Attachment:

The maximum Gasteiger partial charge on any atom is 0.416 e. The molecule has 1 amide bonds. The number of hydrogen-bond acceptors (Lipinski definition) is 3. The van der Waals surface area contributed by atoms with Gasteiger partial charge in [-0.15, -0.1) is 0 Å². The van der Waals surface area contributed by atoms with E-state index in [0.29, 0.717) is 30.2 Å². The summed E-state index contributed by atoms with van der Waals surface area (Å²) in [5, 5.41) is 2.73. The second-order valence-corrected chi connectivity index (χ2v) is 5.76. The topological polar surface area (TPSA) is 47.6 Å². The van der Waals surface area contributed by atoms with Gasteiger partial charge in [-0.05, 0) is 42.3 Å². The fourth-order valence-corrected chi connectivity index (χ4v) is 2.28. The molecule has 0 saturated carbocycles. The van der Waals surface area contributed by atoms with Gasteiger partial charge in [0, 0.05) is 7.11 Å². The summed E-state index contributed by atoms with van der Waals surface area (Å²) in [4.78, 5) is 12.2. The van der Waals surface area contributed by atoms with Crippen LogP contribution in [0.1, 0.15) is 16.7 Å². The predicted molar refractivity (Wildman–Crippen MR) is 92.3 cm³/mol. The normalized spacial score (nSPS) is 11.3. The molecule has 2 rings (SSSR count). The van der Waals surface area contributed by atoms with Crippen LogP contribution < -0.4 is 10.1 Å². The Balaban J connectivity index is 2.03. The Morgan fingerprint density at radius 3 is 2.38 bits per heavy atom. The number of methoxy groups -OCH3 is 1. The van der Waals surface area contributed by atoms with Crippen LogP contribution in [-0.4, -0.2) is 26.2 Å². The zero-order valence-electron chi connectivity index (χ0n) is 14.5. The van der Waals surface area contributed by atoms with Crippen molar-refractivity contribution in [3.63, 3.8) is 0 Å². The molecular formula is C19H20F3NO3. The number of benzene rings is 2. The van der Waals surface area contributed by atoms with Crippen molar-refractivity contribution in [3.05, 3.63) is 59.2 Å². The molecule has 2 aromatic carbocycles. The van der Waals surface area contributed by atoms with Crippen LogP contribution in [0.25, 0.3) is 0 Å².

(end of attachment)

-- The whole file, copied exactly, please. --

The maximum Gasteiger partial charge on any atom is 0.416 e. The molecule has 1 amide bonds. The number of hydrogen-bond acceptors (Lipinski definition) is 3. The van der Waals surface area contributed by atoms with Gasteiger partial charge in [-0.15, -0.1) is 0 Å². The van der Waals surface area contributed by atoms with E-state index in [0.29, 0.717) is 30.2 Å². The summed E-state index contributed by atoms with van der Waals surface area (Å²) in [5, 5.41) is 2.73. The second-order valence-corrected chi connectivity index (χ2v) is 5.76. The topological polar surface area (TPSA) is 47.6 Å². The van der Waals surface area contributed by atoms with Gasteiger partial charge in [-0.05, 0) is 42.3 Å². The fourth-order valence-corrected chi connectivity index (χ4v) is 2.28. The molecule has 0 saturated carbocycles. The van der Waals surface area contributed by atoms with Gasteiger partial charge in [0, 0.05) is 7.11 Å². The summed E-state index contributed by atoms with van der Waals surface area (Å²) in [4.78, 5) is 12.2. The van der Waals surface area contributed by atoms with Crippen LogP contribution in [0.1, 0.15) is 16.7 Å². The predicted molar refractivity (Wildman–Crippen MR) is 92.3 cm³/mol. The normalized spacial score (nSPS) is 11.3. The molecule has 2 rings (SSSR count). The van der Waals surface area contributed by atoms with Crippen LogP contribution < -0.4 is 10.1 Å². The Balaban J connectivity index is 2.03. The Morgan fingerprint density at radius 3 is 2.38 bits per heavy atom. The number of methoxy groups -OCH3 is 1. The van der Waals surface area contributed by atoms with Crippen LogP contribution in [-0.4, -0.2) is 26.2 Å². The zero-order valence-electron chi connectivity index (χ0n) is 14.5. The van der Waals surface area contributed by atoms with Crippen molar-refractivity contribution in [3.63, 3.8) is 0 Å². The molecular formula is C19H20F3NO3. The number of benzene rings is 2. The van der Waals surface area contributed by atoms with Crippen molar-refractivity contribution in [3.05, 3.63) is 59.2 Å². The molecule has 2 aromatic carbocycles. The van der Waals surface area contributed by atoms with Crippen LogP contribution in [0.25, 0.3) is 0 Å².